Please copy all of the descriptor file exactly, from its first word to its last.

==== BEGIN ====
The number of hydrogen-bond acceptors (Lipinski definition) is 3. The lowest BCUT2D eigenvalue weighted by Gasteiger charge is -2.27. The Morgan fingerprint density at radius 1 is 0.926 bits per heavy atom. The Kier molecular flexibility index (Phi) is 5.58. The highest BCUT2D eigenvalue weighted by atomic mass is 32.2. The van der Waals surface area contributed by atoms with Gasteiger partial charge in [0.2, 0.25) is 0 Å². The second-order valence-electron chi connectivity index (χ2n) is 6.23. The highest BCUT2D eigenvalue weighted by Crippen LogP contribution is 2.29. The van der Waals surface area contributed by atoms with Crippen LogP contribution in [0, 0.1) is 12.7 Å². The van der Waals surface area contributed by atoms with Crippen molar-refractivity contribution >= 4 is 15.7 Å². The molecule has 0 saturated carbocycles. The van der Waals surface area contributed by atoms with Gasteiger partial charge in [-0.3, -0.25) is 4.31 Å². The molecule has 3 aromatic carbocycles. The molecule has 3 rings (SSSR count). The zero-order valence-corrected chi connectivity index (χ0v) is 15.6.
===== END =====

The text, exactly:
The number of hydrogen-bond acceptors (Lipinski definition) is 3. The lowest BCUT2D eigenvalue weighted by Gasteiger charge is -2.27. The Morgan fingerprint density at radius 1 is 0.926 bits per heavy atom. The Kier molecular flexibility index (Phi) is 5.58. The highest BCUT2D eigenvalue weighted by atomic mass is 32.2. The van der Waals surface area contributed by atoms with Gasteiger partial charge in [0.2, 0.25) is 0 Å². The second-order valence-electron chi connectivity index (χ2n) is 6.23. The highest BCUT2D eigenvalue weighted by Crippen LogP contribution is 2.29. The van der Waals surface area contributed by atoms with Crippen LogP contribution in [0, 0.1) is 12.7 Å². The van der Waals surface area contributed by atoms with Crippen molar-refractivity contribution >= 4 is 15.7 Å². The molecule has 0 saturated carbocycles. The van der Waals surface area contributed by atoms with Gasteiger partial charge in [-0.3, -0.25) is 4.31 Å². The molecule has 3 aromatic carbocycles. The molecule has 3 rings (SSSR count). The zero-order valence-corrected chi connectivity index (χ0v) is 15.6.